Eskimo as a culture is still known for its parties, like the recent release party for the Eskimonde set, which we heard was a big success. How have your events today, like the Eskimonde party, changed since your parties in the ’90s?
The Eskimo parties stopped in the early 2000s and then Culture Club opened its doors. We took the decks at Culture Club alongside Steph and David from Soulwax and we played every Saturday all night long for, like, three years, developing and streamlining the rough sounds that were the heart of the Eskimo parties. Since then, we traveled all over the world a few times and played in all sorts of clubs and at all sorts of festivals. The Eskimo parties faded into the background a bit and Eskimo really began to focus on the label now. When we played a few weeks ago at the Eskimonde party, it wasn’t a return to those Eskimo party days. It felt more like a music label party; everyone there was coming for the music. But then, for the music the label released over all these years. Back in the days people came for the different sorts of music released by all the other labels, genres from reggae to hip-hop to drum & bass to house to rock n roll—the Eskimo parties were very messy, very naïve, and very rock ‘n roll. The Eskimonde party had a more mature, structured feeling. It became a genre. Eskimo started as a party concept to mess things up—a reaction to what was going on—and it became a label, a musical journey based on those adventures we had.
Going back to the early days of the Eskimo parties, you’ve mentioned that it was Eskimo’s musical diversity that made it stand out from the rest of the scene in Belgium at the time. Would you say the label has retained a lot of that same diversity in its sound?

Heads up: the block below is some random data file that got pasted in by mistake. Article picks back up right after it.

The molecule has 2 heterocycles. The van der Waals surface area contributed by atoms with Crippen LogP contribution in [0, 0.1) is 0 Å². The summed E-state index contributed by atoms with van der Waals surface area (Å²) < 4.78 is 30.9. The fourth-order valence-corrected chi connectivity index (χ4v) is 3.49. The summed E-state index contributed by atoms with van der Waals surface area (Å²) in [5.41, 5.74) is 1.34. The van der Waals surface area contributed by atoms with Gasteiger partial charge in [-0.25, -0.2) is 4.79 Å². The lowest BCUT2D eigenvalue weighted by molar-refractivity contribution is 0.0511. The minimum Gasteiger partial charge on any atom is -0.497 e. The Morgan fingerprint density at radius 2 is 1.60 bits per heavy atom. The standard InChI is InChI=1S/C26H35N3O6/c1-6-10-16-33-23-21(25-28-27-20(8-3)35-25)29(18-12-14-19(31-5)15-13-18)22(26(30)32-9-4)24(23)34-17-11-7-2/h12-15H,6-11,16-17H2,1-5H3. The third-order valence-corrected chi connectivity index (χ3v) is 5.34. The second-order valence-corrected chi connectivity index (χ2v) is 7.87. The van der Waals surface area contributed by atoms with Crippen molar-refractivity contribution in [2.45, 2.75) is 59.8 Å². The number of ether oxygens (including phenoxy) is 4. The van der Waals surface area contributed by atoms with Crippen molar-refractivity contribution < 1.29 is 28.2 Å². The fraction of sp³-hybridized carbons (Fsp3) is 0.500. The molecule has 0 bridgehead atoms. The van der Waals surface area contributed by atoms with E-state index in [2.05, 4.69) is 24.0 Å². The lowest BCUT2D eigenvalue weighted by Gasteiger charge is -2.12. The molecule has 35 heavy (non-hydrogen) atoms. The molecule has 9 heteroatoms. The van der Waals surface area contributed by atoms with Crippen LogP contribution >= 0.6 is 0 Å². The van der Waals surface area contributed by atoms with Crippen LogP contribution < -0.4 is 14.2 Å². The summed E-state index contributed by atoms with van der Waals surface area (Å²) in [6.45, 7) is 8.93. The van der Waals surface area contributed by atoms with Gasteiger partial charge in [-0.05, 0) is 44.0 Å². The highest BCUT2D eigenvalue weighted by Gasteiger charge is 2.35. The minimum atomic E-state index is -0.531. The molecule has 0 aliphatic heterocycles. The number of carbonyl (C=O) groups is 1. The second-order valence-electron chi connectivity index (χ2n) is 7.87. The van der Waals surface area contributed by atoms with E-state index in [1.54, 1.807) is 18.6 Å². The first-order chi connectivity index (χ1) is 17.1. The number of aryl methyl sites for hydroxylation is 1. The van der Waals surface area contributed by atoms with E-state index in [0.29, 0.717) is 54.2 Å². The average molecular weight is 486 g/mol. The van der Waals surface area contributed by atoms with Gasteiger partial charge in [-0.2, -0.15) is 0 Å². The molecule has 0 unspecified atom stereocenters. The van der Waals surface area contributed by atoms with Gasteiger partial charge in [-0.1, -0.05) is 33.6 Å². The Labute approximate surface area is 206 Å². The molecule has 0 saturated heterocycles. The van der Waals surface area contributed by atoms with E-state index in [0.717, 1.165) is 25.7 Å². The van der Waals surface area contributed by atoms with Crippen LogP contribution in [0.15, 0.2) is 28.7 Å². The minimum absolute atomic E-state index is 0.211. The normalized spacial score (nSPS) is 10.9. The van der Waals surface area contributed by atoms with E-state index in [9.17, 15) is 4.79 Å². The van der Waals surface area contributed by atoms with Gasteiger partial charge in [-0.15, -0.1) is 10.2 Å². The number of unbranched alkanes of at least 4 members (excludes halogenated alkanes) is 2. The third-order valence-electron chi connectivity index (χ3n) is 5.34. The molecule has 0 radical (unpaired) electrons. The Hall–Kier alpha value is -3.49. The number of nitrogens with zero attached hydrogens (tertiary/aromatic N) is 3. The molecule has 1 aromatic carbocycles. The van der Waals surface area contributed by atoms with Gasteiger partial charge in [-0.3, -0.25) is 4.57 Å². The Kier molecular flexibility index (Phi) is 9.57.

It’s more mature these days, but still more than a genre on its own. There are so many names for genres that could capture what it sounds like, but we prefer to capture a specific feeling and label it. Something can be very Eskimo and fit the label really well. Like you said, the early years were very diverse and kind of messy; we had Tiga remixing Belgian new wave icons The Neon Judgment; the Allez Allez album was reissued and now one of their tracks recently was remixed by Moonlight Matters for the Eskimonde box set; we had Princess Superstar with DJs Are Not Rockstars; we had Belgian rockers The Sexmachines remixed by Whitey. There was a lot of dirtiness in there, a lot of different genres which we tried to glue together on one label. This was really difficult. But now I think the people at NEWS and the A&R guys did a very great job to get it sounding more coherent.
I read that there is a very strong connection between Eskimo Recordings and your hometown—a relationship that you’ve said makes Eskimo “the sound or spirit of Ghent.” Can you tell us a bit more about this?
Ghent has many sounds, like every city. R&S and Boccaccio were dictating the end of the ’80s, and we were so lucky that we could experience that. It definitely inspired us a lot! There are a lot of new students every year in Belgium, so we have a young crowd who are always looking for some action. So every year there’s a new bunch of people ready to party. A lot of DJs can work from Tuesday til Sunday, feeding the people the beats. As Ghent is quite small, everyone who is doing something with music, whether it’s a drummer or a guitarist or a DJ, we all know each other. That makes it great to try things out with different people, and mix things up. As for Ghent’s sound—it’s one big mix.
How has growing up in Belgium influenced the way you understand electronic music?
We are geographically in the center of Europe. We get music from Spain, Germany, the UK, France… we all absorb these sounds, and then we shake it up and create our own version of it. Sometimes it sounds like a pastiche, sometimes it sounds great. But we’re always learning and developing, we’re very open to new things.
Let’s talk about the Eskimonde compilation. The first half is a kind of retrospective look back on your 10 years as a label. How did you decide which tracks to include? Are there any particularly fond memories associated with any of the tracks that you’d like to share?